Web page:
What a fantastic, shaming, inspiring, huge exhibition. So much to read; so much to think about.
At school in the 1940s and 50s, we had a pageant every Empire Day, May 24th – Queen Victoria’s Birthday. We celebrated the amount of pink colouring on our map of the world showing which countries or states were under British Rule, and we repeated that The Sun Never Sets on the British Empire. The prettiest girl would be Britannia, symbol of British values, complete with Neptune’s trident, lion and British Union Jack flag, while the rest of us would be dressed in various ‘native’ costumes and sing Rule Britannia – confirming that Britain rules the waves (hence the trident) and that we never never shall be slaves – though we did jolly well out of the slave trade in its heyday. Rebadged in1958 as Commonwealth Day, Empire Day was changed in 1977 to the second Monday in March.
The iconic portrait by the Austin artist Rodolf Swoboda shown in the Tate Britain poster was one of three portraits commissioned by Queen Victoria. Though exhibited at the Indian and Colonial Exhibition in London in 1886 as ‘Genuine Artists’, they are of prisoners in Agra gaol who were being rehabilitated by training in a variety of handicrafts. Ramlal, a 9-year old boy, (and what crime could a 9-year old have committed?) was a carpet weaver while Mohammed Hosein was a 26-year old coppersmith.
Paintings, photographs, cartoons, banners, sculptures, Benin bronzes and wood carvings – a lot to take in during one visit.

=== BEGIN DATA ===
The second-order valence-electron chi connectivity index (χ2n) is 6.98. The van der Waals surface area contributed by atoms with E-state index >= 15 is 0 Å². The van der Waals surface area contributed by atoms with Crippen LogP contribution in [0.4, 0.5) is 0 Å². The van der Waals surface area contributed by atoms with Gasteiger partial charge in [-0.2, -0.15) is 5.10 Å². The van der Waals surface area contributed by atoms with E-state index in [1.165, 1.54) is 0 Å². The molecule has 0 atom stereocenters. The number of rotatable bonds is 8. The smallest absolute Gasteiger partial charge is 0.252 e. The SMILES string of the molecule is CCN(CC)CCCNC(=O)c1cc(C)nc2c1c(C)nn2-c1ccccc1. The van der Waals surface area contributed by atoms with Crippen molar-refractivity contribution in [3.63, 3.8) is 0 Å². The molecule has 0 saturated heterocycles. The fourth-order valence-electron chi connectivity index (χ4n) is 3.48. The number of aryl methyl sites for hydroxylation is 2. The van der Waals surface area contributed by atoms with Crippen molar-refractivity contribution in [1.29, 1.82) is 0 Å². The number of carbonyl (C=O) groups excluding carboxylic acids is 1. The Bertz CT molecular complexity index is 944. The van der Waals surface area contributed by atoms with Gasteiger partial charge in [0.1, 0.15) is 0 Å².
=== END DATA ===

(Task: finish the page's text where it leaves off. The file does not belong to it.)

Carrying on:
Trying to decide on which further education classes to enrol on for the New Year I saw that there were several courses of gallery visits at major London Museums and Galleries. Now funding has been cut for Further Education these courses are now expensive so I decided to investigate the free tours, starting with the V&A. the purchase of the land for which was funded by the Great Exhibition of 1851.
Once again the tour guide took as to rooms I had either not visited or just passed though. I had no idea there was such a vast collection of ceramics or that the galleries showed their development over the ages with so many excellent examples.
I was underwhelmed by Ai Weiwei’s installation Sunflower Seeds at Tate Modern in 2011 . I felt that the craftsmen individually making porcelain Sunflower Seeds were doing something nature did every Autumn, and that they would have been better employed doing good deeds, helping the underclass – if that is possible in a tightly controlled China.
But this exhibition at the Royal Academy is quite different – overwhelming, mind-blowing, fabulous, Must-Go!! It is hard to choose what to illustrate – the moving videos showing the Chinese overlords at their most destructive, the chandelier of glass suspended from bicycle frames, the fabulous cubes of glass or beautifully crafted wood or his iconoclastic painting of ancient pots.
There was something so forlorn about the empty white porcelain push-chair amongst the fragile grey and white porcelain grass. Were the lookers-on about to trample the delicate leaves? Was the child lost for ever? Perhaps a little girl in a society where only boy children are valued?
I was expecting Lichtenstein, Jeff Koons and Andy Warhol but this exhibition at Tate Modern was an by artists I mainly didn’t know – very much an exhibition of rebellion and subversion with some very moving pieces and some I felt were just daft.
There’s something very exciting about installations under construction. Only the far half of Cruzvellegas’ Empty Lot was in place. Not having a head for heights, the gap in the centre for access made me feel dizzy just to look at it.
I wonder whether they will leave the exciting unfinished half as is.